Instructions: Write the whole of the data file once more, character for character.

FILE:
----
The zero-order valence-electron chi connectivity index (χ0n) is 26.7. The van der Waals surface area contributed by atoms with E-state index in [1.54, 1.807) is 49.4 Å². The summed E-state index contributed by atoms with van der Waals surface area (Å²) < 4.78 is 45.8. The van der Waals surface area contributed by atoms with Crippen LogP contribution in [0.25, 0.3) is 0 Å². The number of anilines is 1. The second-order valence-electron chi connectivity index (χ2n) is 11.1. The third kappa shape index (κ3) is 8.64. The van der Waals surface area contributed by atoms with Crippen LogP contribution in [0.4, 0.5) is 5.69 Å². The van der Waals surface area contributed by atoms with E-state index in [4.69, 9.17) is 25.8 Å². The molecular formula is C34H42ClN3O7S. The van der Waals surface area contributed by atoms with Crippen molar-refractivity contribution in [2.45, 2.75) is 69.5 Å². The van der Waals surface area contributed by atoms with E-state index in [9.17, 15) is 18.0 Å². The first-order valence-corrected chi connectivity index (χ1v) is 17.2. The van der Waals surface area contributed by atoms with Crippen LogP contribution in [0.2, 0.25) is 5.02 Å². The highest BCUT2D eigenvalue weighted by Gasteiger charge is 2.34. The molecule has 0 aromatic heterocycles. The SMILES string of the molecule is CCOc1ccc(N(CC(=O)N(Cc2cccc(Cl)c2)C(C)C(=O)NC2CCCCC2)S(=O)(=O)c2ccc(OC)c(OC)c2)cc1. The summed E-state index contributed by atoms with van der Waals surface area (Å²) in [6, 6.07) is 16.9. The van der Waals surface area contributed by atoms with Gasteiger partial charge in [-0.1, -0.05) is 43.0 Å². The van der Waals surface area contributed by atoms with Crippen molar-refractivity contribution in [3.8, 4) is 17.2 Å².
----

The zero-order valence-electron chi connectivity index (χ0n) is 26.7. The van der Waals surface area contributed by atoms with E-state index in [1.54, 1.807) is 49.4 Å². The summed E-state index contributed by atoms with van der Waals surface area (Å²) < 4.78 is 45.8. The van der Waals surface area contributed by atoms with Crippen LogP contribution in [0.25, 0.3) is 0 Å². The number of anilines is 1. The second-order valence-electron chi connectivity index (χ2n) is 11.1. The third kappa shape index (κ3) is 8.64. The van der Waals surface area contributed by atoms with Crippen LogP contribution in [0.4, 0.5) is 5.69 Å². The van der Waals surface area contributed by atoms with E-state index in [4.69, 9.17) is 25.8 Å². The molecular formula is C34H42ClN3O7S. The van der Waals surface area contributed by atoms with Crippen molar-refractivity contribution in [2.45, 2.75) is 69.5 Å². The van der Waals surface area contributed by atoms with E-state index in [9.17, 15) is 18.0 Å². The first-order valence-corrected chi connectivity index (χ1v) is 17.2. The van der Waals surface area contributed by atoms with Crippen LogP contribution in [0.2, 0.25) is 5.02 Å². The highest BCUT2D eigenvalue weighted by Gasteiger charge is 2.34. The molecule has 0 aromatic heterocycles. The SMILES string of the molecule is CCOc1ccc(N(CC(=O)N(Cc2cccc(Cl)c2)C(C)C(=O)NC2CCCCC2)S(=O)(=O)c2ccc(OC)c(OC)c2)cc1. The summed E-state index contributed by atoms with van der Waals surface area (Å²) in [6, 6.07) is 16.9. The van der Waals surface area contributed by atoms with Gasteiger partial charge in [-0.1, -0.05) is 43.0 Å². The van der Waals surface area contributed by atoms with Crippen molar-refractivity contribution in [3.8, 4) is 17.2 Å².